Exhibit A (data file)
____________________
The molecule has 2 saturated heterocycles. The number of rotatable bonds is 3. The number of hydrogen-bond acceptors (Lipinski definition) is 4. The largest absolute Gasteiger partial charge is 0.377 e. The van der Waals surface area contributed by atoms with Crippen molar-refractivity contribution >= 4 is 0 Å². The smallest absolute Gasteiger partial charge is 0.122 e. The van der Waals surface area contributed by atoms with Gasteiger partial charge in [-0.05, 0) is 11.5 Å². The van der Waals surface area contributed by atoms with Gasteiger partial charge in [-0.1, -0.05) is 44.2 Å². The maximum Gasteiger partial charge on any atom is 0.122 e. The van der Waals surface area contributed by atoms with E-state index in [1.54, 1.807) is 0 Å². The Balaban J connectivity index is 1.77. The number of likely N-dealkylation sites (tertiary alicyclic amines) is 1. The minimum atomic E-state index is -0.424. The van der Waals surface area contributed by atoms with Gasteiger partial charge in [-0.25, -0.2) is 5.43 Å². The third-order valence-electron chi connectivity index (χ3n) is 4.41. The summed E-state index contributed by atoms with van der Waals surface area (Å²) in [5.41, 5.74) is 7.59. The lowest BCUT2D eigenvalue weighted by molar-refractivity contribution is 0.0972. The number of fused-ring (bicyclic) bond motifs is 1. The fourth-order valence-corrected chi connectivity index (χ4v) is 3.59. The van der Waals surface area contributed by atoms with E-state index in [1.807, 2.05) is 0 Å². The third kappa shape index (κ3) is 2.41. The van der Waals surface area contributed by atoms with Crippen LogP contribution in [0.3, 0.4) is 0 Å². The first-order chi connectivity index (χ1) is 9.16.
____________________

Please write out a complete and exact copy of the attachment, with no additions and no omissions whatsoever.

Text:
The molecule has 2 saturated heterocycles. The number of rotatable bonds is 3. The number of hydrogen-bond acceptors (Lipinski definition) is 4. The largest absolute Gasteiger partial charge is 0.377 e. The van der Waals surface area contributed by atoms with Crippen molar-refractivity contribution >= 4 is 0 Å². The smallest absolute Gasteiger partial charge is 0.122 e. The van der Waals surface area contributed by atoms with Gasteiger partial charge in [-0.05, 0) is 11.5 Å². The van der Waals surface area contributed by atoms with Gasteiger partial charge in [-0.1, -0.05) is 44.2 Å². The maximum Gasteiger partial charge on any atom is 0.122 e. The van der Waals surface area contributed by atoms with E-state index in [1.54, 1.807) is 0 Å². The Balaban J connectivity index is 1.77. The number of likely N-dealkylation sites (tertiary alicyclic amines) is 1. The minimum atomic E-state index is -0.424. The van der Waals surface area contributed by atoms with Gasteiger partial charge in [-0.25, -0.2) is 5.43 Å². The third-order valence-electron chi connectivity index (χ3n) is 4.41. The summed E-state index contributed by atoms with van der Waals surface area (Å²) in [5.41, 5.74) is 7.59. The lowest BCUT2D eigenvalue weighted by molar-refractivity contribution is 0.0972. The number of fused-ring (bicyclic) bond motifs is 1. The fourth-order valence-corrected chi connectivity index (χ4v) is 3.59. The van der Waals surface area contributed by atoms with E-state index in [1.807, 2.05) is 0 Å². The third kappa shape index (κ3) is 2.41. The van der Waals surface area contributed by atoms with Crippen LogP contribution in [0.3, 0.4) is 0 Å². The first-order chi connectivity index (χ1) is 9.16.